Can diabetics consume honey without being concerned about the effect upon their blood sugar?
The short answer is no.
In this case, though, the short answer doesn’t quite tell the whole story…
Honey IS a Sugar
Honey, of course, is a carbohydrate. Therefore it does increase the blood sugar level when consumed.
So diabetics must take care to monitor the amount of honey they consume and the effect it has upon their blood sugar level.
In that respect, honey for diabetics is just like consuming any other carbohydrate or sugar.
In fact, the advice usually given to diabetics is that it’s perfectly fine to use honey as a sweetener – just be careful about the quantity consumed.
If you’re a diabetic and you want to use honey instead of sugar, for example, that’s OK.
But there aren’t any special properties about honey that will allow you to consume more honey carbohydrates than you’d be able to consume of sugar carbohydrates.
That’s the advice often given to diabetics. And it’s perfectly valid advice.
But it might be incomplete advice.
Honey Might Be More Than Just a Sweetener
There have been studies completed about honey and diabetes that indicate that honey might offer more value to diabetics than just a carbohydrate-for-carbohydrate substitution for sugar and other sweeteners.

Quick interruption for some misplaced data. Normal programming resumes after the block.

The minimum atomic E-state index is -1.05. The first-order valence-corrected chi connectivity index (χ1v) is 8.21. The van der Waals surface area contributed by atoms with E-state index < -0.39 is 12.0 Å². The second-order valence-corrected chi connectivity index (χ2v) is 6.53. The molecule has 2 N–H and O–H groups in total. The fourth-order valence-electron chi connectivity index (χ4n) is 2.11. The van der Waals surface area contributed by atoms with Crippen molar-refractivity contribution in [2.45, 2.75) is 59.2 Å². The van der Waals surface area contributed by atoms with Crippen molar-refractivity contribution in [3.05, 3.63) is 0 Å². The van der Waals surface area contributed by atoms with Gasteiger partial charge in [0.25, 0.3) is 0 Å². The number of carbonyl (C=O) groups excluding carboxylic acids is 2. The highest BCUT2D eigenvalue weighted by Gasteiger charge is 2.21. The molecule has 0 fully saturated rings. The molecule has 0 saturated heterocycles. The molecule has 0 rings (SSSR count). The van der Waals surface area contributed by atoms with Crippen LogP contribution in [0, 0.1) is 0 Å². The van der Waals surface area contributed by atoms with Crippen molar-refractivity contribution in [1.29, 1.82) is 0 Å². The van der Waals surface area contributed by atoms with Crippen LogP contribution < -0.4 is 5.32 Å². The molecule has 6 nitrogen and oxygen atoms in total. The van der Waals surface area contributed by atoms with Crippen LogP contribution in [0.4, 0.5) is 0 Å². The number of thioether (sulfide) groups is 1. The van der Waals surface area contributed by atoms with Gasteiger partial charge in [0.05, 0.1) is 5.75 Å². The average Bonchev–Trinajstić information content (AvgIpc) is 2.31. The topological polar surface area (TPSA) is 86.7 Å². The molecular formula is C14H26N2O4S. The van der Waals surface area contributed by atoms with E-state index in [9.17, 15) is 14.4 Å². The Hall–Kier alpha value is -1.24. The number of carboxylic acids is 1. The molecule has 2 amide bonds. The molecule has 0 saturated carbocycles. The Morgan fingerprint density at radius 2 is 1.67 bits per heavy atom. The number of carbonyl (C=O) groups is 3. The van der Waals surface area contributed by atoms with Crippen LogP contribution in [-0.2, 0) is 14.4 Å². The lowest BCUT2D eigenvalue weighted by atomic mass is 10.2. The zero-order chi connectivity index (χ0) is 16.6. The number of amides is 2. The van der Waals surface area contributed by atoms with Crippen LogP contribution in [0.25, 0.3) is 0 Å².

These studies indicate that considering honey to be just another type of sugar might be simplistic.
Let’s look at three of those studies…
This study compared the effects of fructose, sucrose, and honey on blood sugar levels.
It was found that sucrose consistently caused higher blood sugar levels than honey, and that “honey provided the fewest subjective symptoms of discomfort.”
The conclusion of the study was that since “honey has a gentler effect on blood sugar levels on a per gram basis, and tastes sweeter than sucrose so that fewer grams would be consumed, it would seem prudent to recommend honey over sucrose.”
Study 2 compared the effect of sucrose, glucose, and honey upon both the glycaemic index (GI) and the peak incremental index (PI).
This study also concluded that “that honey may prove to be a valuable sugar substitute” for diabetics.
Additionally, the study recommended that the GI and PI be used in evaluating the suitability of a food for diabetics.
This study compared the effects of honey, glucose, and a fructose-glucose solution upon insulin, serum glucose, and C-peptide levels.
When the subjects were tested 60 minutes after consuming the different sugars, it was found that Serum insulin and C-peptide levels were significantly lower after consuming the honey.
The honey also “had less effect on serum glucose, C-peptide, and insulin values than the honey-comparable glucose-fructose solution.”
Links to summaries of the studies in PubMed:
So What can we Conclude about Honey and Diabetes?
More studies are needed, but the relatively small number of studies that have been completed do seem to indicate that honey might be a superior choice for diabetics over other sweeteners.
Again, since honey is a carbohydrate, when eaten by diabetics it should be consumed only in limited quantities, and it’s effect upon blood sugar monitored, same as with any other carbohydrate.
And of course, if you are a diabetic, you should consult with your doctor about any changes you’re considering making to your diet.
But it truly seems that the more that honey is studied in a scientific manner, and the more we learn about it, the more we realize the value of honey as an aid to human health.